Goodwill write-offs starting to spread. (Business Briefs).
AOL Time Warner Inc. really kicked off the process in late March, when it took a $54 billion write-off, reflecting the erosion of value in the merger between AOL and Time Warner. A week later, Qwest Communications International -- which acquired US West in 2000 -- announced that it expected to take a charge of $20 billion to $30 billion, probably at the end of this quarter, to reflect a slide in the value of acquired assets.
Telecommunications firms are at the center of the goodwill write-off wave. WorldCom Inc., which had acquired MCI Corp., is expected to take a slightly smaller one, of $15 billion to $20 billion. Nextel Communications' $335 million charge, announced in mid-April, was a pittance in comparison. The telecom industry has been mired in a horrendous slump created by a glut of competition and oceans of overvalued assets from unused capacity. largely the result of a tremendous build-out of fiber-optic lines in the late 1990s. A number of troubled telecom companies that might be expected to take the goodwill impairments may file bankruptcy first.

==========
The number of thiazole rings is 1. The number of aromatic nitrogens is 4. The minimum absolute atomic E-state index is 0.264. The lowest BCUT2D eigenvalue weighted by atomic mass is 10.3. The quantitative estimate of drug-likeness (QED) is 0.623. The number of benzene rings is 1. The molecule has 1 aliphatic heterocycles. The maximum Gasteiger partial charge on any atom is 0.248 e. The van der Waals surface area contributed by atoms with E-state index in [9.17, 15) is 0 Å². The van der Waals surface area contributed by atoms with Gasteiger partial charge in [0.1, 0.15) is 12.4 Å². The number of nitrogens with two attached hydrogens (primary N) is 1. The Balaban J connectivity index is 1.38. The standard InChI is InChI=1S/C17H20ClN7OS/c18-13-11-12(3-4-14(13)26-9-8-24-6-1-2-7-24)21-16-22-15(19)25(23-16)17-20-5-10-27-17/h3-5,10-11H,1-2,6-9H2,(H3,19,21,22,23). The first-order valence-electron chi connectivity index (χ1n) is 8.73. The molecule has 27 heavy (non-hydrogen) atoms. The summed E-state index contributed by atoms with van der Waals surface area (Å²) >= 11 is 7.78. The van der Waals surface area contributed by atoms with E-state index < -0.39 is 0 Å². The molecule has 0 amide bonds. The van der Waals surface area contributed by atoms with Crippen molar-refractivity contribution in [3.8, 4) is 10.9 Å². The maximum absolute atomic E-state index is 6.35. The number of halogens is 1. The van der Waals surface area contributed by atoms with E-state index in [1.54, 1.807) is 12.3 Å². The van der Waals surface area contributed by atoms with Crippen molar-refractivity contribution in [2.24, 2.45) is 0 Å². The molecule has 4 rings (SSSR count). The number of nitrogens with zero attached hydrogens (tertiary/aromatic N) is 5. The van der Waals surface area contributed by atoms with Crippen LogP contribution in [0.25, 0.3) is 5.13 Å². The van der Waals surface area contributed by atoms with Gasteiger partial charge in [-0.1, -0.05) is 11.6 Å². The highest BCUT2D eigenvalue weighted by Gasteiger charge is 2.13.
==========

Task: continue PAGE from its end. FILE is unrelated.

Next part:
FAS 142, which has been controversial since its inception last year, requires an annual "impairment test" of purchased intangible assets and goodwill. If the value is deemed to have fallen, companies are required to write it down to the appropriate number and record a charge against earnings.
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|Article Type:||Brief Article|
|Date:||Jun 1, 2002|
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